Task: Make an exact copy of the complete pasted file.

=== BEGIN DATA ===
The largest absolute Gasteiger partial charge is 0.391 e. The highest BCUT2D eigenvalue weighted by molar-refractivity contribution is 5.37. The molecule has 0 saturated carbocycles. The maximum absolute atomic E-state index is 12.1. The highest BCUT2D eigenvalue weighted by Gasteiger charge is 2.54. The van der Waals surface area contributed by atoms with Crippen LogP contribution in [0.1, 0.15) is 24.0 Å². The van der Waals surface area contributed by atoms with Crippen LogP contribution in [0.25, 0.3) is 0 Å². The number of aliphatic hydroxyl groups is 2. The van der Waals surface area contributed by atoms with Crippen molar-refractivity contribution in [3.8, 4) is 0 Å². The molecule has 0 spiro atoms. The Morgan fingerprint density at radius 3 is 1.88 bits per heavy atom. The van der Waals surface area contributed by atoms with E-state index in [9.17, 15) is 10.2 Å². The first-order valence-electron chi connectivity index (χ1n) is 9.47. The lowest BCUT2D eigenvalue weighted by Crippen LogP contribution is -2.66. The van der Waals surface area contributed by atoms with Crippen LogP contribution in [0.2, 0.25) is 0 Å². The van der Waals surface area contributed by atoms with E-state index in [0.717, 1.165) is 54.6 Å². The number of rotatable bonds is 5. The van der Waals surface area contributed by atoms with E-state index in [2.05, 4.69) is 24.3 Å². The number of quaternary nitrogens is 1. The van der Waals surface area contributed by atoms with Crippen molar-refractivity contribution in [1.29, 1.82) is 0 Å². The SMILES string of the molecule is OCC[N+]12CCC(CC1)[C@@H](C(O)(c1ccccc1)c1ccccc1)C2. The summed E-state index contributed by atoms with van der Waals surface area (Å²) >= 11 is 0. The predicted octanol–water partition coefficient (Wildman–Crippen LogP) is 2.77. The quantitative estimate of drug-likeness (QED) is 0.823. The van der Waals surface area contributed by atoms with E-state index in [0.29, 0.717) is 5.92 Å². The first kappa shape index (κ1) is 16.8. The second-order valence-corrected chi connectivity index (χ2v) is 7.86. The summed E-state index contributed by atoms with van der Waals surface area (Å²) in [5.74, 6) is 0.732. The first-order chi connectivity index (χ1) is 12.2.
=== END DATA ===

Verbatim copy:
The largest absolute Gasteiger partial charge is 0.391 e. The highest BCUT2D eigenvalue weighted by molar-refractivity contribution is 5.37. The molecule has 0 saturated carbocycles. The maximum absolute atomic E-state index is 12.1. The highest BCUT2D eigenvalue weighted by Gasteiger charge is 2.54. The van der Waals surface area contributed by atoms with Crippen LogP contribution in [0.1, 0.15) is 24.0 Å². The van der Waals surface area contributed by atoms with Crippen LogP contribution in [0.25, 0.3) is 0 Å². The number of aliphatic hydroxyl groups is 2. The van der Waals surface area contributed by atoms with Crippen molar-refractivity contribution in [3.8, 4) is 0 Å². The molecule has 0 spiro atoms. The Morgan fingerprint density at radius 3 is 1.88 bits per heavy atom. The van der Waals surface area contributed by atoms with E-state index in [9.17, 15) is 10.2 Å². The first-order valence-electron chi connectivity index (χ1n) is 9.47. The lowest BCUT2D eigenvalue weighted by Crippen LogP contribution is -2.66. The van der Waals surface area contributed by atoms with Crippen LogP contribution in [0.2, 0.25) is 0 Å². The van der Waals surface area contributed by atoms with E-state index in [0.717, 1.165) is 54.6 Å². The number of rotatable bonds is 5. The van der Waals surface area contributed by atoms with E-state index in [2.05, 4.69) is 24.3 Å². The number of quaternary nitrogens is 1. The van der Waals surface area contributed by atoms with Crippen molar-refractivity contribution in [1.29, 1.82) is 0 Å². The SMILES string of the molecule is OCC[N+]12CCC(CC1)[C@@H](C(O)(c1ccccc1)c1ccccc1)C2. The summed E-state index contributed by atoms with van der Waals surface area (Å²) >= 11 is 0. The predicted octanol–water partition coefficient (Wildman–Crippen LogP) is 2.77. The quantitative estimate of drug-likeness (QED) is 0.823. The van der Waals surface area contributed by atoms with E-state index in [0.29, 0.717) is 5.92 Å². The first kappa shape index (κ1) is 16.8. The second-order valence-corrected chi connectivity index (χ2v) is 7.86. The summed E-state index contributed by atoms with van der Waals surface area (Å²) in [5.74, 6) is 0.732. The first-order chi connectivity index (χ1) is 12.2.